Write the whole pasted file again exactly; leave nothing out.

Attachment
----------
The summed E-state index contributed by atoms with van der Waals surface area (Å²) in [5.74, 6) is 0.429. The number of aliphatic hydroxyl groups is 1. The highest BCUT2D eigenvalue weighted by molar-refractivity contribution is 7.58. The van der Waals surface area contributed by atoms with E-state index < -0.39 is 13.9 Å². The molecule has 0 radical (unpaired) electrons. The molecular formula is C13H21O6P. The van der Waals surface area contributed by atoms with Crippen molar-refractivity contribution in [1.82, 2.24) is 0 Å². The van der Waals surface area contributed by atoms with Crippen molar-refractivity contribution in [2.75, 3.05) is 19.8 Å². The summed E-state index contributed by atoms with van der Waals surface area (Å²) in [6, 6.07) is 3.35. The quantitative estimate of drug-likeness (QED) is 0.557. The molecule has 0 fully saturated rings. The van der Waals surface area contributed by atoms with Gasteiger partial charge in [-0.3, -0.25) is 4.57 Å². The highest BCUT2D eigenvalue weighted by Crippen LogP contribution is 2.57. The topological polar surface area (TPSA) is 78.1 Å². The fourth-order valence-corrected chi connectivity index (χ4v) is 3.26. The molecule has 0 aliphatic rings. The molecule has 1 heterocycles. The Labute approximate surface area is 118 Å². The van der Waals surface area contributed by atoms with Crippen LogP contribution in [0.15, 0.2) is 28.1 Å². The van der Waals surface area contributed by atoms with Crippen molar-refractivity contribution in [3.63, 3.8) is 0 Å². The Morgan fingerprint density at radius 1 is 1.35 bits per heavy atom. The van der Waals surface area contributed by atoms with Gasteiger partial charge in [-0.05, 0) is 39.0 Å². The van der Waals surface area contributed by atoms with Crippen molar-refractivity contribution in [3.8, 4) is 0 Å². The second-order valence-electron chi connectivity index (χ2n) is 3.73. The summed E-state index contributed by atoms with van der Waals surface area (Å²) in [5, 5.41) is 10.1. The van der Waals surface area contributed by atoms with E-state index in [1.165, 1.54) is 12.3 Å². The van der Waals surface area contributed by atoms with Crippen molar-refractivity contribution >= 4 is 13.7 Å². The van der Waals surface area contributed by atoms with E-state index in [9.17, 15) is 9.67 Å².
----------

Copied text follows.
The summed E-state index contributed by atoms with van der Waals surface area (Å²) in [5.74, 6) is 0.429. The number of aliphatic hydroxyl groups is 1. The highest BCUT2D eigenvalue weighted by molar-refractivity contribution is 7.58. The van der Waals surface area contributed by atoms with E-state index < -0.39 is 13.9 Å². The molecule has 0 radical (unpaired) electrons. The molecular formula is C13H21O6P. The van der Waals surface area contributed by atoms with Crippen molar-refractivity contribution in [1.82, 2.24) is 0 Å². The van der Waals surface area contributed by atoms with Crippen molar-refractivity contribution in [2.75, 3.05) is 19.8 Å². The summed E-state index contributed by atoms with van der Waals surface area (Å²) in [6, 6.07) is 3.35. The quantitative estimate of drug-likeness (QED) is 0.557. The molecule has 0 fully saturated rings. The van der Waals surface area contributed by atoms with Gasteiger partial charge in [-0.3, -0.25) is 4.57 Å². The highest BCUT2D eigenvalue weighted by Crippen LogP contribution is 2.57. The topological polar surface area (TPSA) is 78.1 Å². The fourth-order valence-corrected chi connectivity index (χ4v) is 3.26. The molecule has 0 aliphatic rings. The molecule has 1 heterocycles. The Labute approximate surface area is 118 Å². The van der Waals surface area contributed by atoms with Crippen LogP contribution in [0.15, 0.2) is 28.1 Å². The van der Waals surface area contributed by atoms with Crippen molar-refractivity contribution in [3.63, 3.8) is 0 Å². The Morgan fingerprint density at radius 1 is 1.35 bits per heavy atom. The van der Waals surface area contributed by atoms with Gasteiger partial charge in [-0.05, 0) is 39.0 Å². The van der Waals surface area contributed by atoms with Crippen molar-refractivity contribution in [3.8, 4) is 0 Å². The second-order valence-electron chi connectivity index (χ2n) is 3.73. The summed E-state index contributed by atoms with van der Waals surface area (Å²) in [5, 5.41) is 10.1. The van der Waals surface area contributed by atoms with E-state index in [1.165, 1.54) is 12.3 Å². The van der Waals surface area contributed by atoms with Crippen molar-refractivity contribution >= 4 is 13.7 Å². The van der Waals surface area contributed by atoms with E-state index in [9.17, 15) is 9.67 Å².